Italians enjoy the wait, there is no denying that!
To escape from the daily routine of pasta ready in five minutes and pizza ready in three, we are always looking for something infinitely better that inexplicably takes time to be prepared.
Let's think about it a moment ...
Our first course on Saturday nights: a great risotto cooked in 20 minutes,
The main course: a succulent cut of meat cured at least 30 days,
The perfect wine: a full-bodied 5 years-old red.
Time ... everything we wish to taste in our most special moments takes time. For many people Christmas is synonym of Panettone such as Easter for the dove: it takes one year of patience to enjoy such products.
We are used to connecting these occasions to timeless pieces of gastronomic culture. However, there are many other traditions that we do not know, that take into account the time factor.
Thirty days are needed for the hatching of a goose egg ...
Five are the months that are used to raise the goose freely and healthy ...
Three days are needed to prepare a fresh goose salami ...
Three or four are the months that are needed to cure a product which can be tasted on Easter Sunday properly ...
That's right, there is a culture where the cured goose salami is a product that can only be consumed on Easter Sunday with a wait that lasts a whole year. Cutting and enjoying every single slice means savouring the value of time used for making this product.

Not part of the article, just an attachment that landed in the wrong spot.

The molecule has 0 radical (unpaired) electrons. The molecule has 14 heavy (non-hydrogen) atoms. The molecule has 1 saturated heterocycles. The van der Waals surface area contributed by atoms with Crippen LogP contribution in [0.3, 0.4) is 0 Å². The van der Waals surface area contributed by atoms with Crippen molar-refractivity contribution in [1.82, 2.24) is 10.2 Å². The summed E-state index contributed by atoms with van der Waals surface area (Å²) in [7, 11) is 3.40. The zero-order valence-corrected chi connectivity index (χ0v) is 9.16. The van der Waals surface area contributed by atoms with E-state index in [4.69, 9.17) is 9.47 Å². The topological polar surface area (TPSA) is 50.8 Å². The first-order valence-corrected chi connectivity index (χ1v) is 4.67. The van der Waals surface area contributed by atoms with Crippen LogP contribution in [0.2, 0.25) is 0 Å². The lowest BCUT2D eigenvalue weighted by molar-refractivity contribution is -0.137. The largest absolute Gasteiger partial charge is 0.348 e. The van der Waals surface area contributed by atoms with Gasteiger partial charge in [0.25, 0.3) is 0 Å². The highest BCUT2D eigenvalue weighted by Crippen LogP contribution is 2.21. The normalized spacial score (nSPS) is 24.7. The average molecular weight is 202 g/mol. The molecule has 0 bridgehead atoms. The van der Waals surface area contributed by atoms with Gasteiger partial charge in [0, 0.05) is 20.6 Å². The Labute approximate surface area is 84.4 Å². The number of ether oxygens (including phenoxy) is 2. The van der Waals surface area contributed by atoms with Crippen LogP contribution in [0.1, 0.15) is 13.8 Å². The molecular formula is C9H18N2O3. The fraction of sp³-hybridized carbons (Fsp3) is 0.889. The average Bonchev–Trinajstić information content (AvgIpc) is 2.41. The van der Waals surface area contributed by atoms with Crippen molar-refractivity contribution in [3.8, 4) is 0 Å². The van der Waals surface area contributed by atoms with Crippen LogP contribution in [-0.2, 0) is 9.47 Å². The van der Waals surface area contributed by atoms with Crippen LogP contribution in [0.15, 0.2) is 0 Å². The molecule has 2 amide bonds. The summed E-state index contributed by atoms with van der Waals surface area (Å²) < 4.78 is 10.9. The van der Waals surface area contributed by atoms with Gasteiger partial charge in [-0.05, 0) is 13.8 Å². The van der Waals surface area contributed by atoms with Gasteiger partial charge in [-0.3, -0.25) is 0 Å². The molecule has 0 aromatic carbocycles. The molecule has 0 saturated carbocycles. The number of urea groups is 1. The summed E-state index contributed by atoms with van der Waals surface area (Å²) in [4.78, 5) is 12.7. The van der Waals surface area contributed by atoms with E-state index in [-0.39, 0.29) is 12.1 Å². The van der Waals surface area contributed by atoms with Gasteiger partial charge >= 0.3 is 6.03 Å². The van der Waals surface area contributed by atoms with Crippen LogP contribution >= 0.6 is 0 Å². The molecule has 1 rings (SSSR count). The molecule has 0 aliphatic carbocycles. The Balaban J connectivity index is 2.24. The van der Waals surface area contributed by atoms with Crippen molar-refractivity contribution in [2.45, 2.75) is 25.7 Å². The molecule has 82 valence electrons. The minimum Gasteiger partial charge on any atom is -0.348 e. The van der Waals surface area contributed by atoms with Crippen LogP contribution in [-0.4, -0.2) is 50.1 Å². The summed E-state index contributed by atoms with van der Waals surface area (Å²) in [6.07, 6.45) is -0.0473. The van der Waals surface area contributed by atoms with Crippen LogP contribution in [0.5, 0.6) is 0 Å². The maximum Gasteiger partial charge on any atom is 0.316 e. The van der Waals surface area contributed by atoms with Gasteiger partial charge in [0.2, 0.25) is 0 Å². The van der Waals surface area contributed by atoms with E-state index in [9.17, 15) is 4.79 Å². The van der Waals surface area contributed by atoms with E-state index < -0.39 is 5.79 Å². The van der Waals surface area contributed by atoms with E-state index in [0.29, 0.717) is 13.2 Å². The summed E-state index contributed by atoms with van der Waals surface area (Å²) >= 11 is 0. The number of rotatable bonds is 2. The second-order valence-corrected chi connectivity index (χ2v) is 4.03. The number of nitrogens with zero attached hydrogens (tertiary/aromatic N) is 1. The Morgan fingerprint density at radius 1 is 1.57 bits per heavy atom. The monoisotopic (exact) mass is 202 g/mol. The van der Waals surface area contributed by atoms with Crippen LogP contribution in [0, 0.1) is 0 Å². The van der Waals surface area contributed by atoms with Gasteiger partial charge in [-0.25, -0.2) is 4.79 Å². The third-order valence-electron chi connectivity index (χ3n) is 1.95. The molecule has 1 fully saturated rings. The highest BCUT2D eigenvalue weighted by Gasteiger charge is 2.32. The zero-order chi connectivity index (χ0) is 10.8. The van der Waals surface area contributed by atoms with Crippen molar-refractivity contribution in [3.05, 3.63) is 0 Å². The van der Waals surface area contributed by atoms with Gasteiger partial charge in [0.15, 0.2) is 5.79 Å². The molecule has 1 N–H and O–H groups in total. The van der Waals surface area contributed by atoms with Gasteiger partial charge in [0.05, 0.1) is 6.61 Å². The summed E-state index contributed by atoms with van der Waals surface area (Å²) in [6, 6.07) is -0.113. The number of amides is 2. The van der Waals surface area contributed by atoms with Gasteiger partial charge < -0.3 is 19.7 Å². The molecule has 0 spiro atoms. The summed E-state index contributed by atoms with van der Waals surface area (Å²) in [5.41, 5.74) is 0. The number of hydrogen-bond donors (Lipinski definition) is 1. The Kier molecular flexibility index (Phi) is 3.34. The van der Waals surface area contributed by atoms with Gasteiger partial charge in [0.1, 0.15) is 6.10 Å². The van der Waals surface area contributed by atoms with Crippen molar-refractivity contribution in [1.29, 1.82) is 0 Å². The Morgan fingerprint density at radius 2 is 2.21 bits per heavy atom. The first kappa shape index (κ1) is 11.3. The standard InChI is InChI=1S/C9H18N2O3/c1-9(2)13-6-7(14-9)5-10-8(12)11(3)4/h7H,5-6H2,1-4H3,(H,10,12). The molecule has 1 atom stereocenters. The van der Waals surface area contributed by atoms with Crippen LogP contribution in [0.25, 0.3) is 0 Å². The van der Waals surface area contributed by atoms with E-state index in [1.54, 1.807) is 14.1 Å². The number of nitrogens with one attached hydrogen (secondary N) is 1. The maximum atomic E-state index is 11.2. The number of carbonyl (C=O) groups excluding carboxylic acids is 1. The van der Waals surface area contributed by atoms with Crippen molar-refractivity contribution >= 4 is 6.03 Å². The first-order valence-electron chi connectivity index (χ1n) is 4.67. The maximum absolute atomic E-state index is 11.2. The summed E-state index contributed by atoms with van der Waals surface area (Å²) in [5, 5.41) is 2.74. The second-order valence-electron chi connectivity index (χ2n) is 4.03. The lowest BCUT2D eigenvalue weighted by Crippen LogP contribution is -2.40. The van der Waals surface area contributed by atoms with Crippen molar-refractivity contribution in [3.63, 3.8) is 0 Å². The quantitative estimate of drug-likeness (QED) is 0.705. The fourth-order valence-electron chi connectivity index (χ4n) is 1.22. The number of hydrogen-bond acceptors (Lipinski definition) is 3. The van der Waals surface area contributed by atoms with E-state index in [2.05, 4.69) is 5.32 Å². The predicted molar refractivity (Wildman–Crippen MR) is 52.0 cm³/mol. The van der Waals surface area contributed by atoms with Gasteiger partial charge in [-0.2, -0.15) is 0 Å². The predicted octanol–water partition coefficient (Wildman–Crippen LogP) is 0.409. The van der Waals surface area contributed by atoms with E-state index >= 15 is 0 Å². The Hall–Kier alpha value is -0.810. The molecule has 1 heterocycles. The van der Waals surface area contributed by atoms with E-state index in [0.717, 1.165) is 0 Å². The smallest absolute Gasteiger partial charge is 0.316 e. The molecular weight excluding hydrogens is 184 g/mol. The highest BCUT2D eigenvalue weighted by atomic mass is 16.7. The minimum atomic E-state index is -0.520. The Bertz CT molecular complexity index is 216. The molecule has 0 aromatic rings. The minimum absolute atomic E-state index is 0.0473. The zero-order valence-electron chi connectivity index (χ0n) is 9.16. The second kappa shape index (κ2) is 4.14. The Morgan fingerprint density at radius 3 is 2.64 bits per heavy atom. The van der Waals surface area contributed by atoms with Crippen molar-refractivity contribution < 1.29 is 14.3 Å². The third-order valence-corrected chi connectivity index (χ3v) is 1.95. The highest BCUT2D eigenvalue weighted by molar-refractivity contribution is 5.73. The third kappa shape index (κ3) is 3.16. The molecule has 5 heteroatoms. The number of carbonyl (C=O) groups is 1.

Unfortunately we tend to ignore the excellence of our gastronomy like a good Franciacorta wine that requires months of fermentation and a good salami that slowly cures for 18 months, yet they have the same underlying concept.
We cannot compare two different products that we consider so far from each other, but the thing that unites them is always the long time to get the raw materials and the meticulous workmanship to achieve a finished product of the highest quality.
Our Easter is coming soon and we are eagerly waiting to know the outcome of our work that took so many months ...
Will you join us when we decide to open the cellars?
There is no worse trouble than a goose that ends by mistake in a lush garden of late-season vegetables. You might find very little when it comes out!
What if we tried to link these flavours of the earth with a pleasant delicacy made from the meat of a lean Italian goose?
The Vigevano cure goose salami is a rarity in the Italian gourmet basket. It is made entirely with Italian goose meat so it is completely different from other pork salami with goose.
It has a strong and unmistakable taste of goose and at the same time fresh and light taste that lends itself to be individually tasted with a good bread and good wine or in combination with some tasty seasonal vegetables both raw and cooked.
Oca Sforzesca Gastronomist
All Appetizer Cold Cuts Cooked Goose Ham Cooked Goose Salami Cured Goose Breast Cured Goose Salami Dough Easter First Course Goose Goose And Rice Goose Bresaola Goose Charcuteries Goose Fat Goose Galantine Goose Liver Gooshi Pistacchio Di Bronte Platter Risotto Second Course Summer Winter